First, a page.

Trudy Sellers’ story:

A new life, many times over

Created date

March 10th, 2020
Trudy Sellers is pictured here in her home at Ann's Choice. Trudy wears glasses and red top, with a golden broach on her left shoulder.

Trudy Sellers found the perfect mix of socialization, creative outlets, and peace of mind when she moved to Ann's Choice. 

Trudy Sellers is upbeat, charming, and very busy. Her lilting German accent punctuates her conversation. From her sunny attitude, you’d never suspect how painful her childhood was. Like so many of her compatriots born before or during WWII, her life was filled with trauma. 

She was born in Memel, a small town in the former East Prussia, in 1937. When the war started, her father was drafted into the German army. After the Russians moved into Germany on the Eastern Front, she, her mother, and younger brother fled, first to Leipzig, then to Dortmund. 

Her voice quavers as she recalls that first flight: “I remember being six. My father was gone, and we were told we had to leave. Mother took her best rug, rolled it up, and put it in a closet with the only doll I ever had. She said, ‘I’m putting it in here, and when we come back, you can play with it again.’ Of course, we never came back. My entire life, I wished I could walk into the closet and see that dolly again.”

They spent the difficult post-war years in Dortmund. Her father died in battle, and her younger brother died of diphtheria. At the urging of her mother’s sister, and with assistance from their church, they emigrated to America when Trudy was 17. They settled in Philadelphia to be near her aunt and began piecing together a new life.

Starting over

A talented baker, Trudy found work in a bakery and spent her career in retail bake shops. Her husband Alvin, an army veteran, was also a baker; they spent many happy years together raising four children. They lived in a three-story home outside Philadelphia. 

After Alvin passed away, her children were busy raising their families, so Trudy cut the grass and shoveled the snow herself. “I enjoyed it, because work is my relaxation,” she says. “But my kids insisted, ‘Mom, you should think about going into something smaller,’ and I agreed.”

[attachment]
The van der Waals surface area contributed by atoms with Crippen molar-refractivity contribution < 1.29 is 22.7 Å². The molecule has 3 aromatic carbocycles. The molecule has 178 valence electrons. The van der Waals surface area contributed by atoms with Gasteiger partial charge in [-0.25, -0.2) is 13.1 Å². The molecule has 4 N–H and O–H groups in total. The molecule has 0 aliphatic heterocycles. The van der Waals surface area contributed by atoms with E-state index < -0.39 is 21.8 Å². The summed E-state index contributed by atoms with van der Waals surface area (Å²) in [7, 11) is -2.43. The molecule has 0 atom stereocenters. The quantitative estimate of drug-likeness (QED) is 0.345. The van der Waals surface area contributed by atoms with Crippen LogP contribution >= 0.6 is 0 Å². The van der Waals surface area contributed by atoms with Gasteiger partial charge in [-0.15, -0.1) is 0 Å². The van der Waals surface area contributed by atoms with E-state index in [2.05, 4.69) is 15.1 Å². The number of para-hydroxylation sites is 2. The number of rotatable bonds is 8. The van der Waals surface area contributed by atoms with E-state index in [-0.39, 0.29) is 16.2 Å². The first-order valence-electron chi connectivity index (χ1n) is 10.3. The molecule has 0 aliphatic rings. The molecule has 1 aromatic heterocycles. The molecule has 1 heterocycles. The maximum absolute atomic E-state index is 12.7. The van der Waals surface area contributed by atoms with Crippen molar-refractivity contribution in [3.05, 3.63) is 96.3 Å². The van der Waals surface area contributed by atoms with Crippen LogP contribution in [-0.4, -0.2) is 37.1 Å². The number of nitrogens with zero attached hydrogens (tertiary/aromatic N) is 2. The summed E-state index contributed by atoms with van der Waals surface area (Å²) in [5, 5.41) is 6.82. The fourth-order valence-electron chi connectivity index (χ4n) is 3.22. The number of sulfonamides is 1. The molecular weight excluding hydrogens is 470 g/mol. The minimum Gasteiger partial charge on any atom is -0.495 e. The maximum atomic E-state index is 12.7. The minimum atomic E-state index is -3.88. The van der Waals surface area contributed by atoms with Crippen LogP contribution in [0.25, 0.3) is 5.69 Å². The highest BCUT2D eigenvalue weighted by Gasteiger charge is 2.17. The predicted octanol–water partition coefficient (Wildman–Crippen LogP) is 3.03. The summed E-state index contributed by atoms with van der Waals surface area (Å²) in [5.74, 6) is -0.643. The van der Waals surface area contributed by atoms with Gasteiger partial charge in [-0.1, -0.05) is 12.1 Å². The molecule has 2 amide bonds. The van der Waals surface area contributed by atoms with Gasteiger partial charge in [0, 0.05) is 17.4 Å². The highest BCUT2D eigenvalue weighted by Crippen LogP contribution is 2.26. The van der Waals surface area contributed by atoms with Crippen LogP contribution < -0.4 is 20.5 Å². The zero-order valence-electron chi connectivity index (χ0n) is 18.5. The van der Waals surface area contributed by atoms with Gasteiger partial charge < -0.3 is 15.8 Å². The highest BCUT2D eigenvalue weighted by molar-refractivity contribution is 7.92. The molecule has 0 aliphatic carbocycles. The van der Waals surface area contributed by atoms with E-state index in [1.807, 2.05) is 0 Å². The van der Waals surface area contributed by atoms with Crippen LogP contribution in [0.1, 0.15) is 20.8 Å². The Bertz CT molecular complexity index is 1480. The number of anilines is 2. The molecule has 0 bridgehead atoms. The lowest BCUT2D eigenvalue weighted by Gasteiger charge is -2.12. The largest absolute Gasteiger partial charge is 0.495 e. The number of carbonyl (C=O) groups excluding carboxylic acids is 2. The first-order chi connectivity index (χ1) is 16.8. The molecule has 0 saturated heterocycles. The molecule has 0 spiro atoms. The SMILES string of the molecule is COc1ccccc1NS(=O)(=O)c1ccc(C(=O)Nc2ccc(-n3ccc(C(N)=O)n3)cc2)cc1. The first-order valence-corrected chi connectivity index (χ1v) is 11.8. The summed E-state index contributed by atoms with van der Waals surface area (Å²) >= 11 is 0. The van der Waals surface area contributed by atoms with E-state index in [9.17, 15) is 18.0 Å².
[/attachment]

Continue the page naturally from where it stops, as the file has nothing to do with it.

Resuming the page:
Every house she and her daughter Marion saw wasn’t quite right, so they started looking at senior living communities. “None was my fit,” Trudy says. “Too many people sitting around doing nothing. That didn’t work for me. I’m too active.” That was until they found Ann’s Choice in 2015.

She loved the light, airy public spaces, the spacious Brighton model, and how friendly everyone was. “There is joy living at Ann’s Choice,” she says. “Even people you don’t know say hello. I like that, and I can do whatever I want to do.”

A variety of activities keep Trudy extremely busy. “Every second of my day is spent working in one way or another. It’s how I was raised,” she says. She never misses a meeting of the German club, which has more than 60 members. “We see films, chitchat, sing, and share travel photos. I really enjoy it.” 

She keeps her knitting and crocheting skills sharp with the Keystone Crafters. She is active in her church, and also sings in the German club and Ann’s Choice choirs. For several years she volunteered at the Rose Garden. 

Says Trudy, “My children are so happy that I live in Ann’s Choice. I’m safe and secure, and I’m never bored. If something needs repairs, all I do is call. I feel happy and free from the duties I used to have.”

Making peace with the past

After she came to America, Trudy never spoke of her childhood during the war. “I wanted to forget the past and build a new future,” she says. Then, on September 11, 2001, as she watched the Twin Towers fall, terrible memories overwhelmed her.

“Seeing those planes shocked me so badly. I was terrified another war was coming,” she says, choking with emotion. “I felt it was time to let my family know. I opened up to my daughter about my childhood, and she wrote down everything. It was such a relief to finally let it out.”

In 2003, Marion accompanied Trudy to Germany. The visit provided a mix of joy and sadness; above all, it gave Trudy a sense of closure. In Memel, the house where she was born still stood. So did the bunkers where she hid during air raids. 

“When I saw the bunkers, my face went white as snow,” she recalls, “but I wasn’t scared anymore. I could show Marion what I went through as a child, and it helped me finally make peace with what happened during the war.” 

Trudy is grateful to her adopted country, and to her husband and children, for giving her a fresh start and a wonderful life. She says, “Now, this new chapter at Ann’s Choice is everything I could have wished for.”

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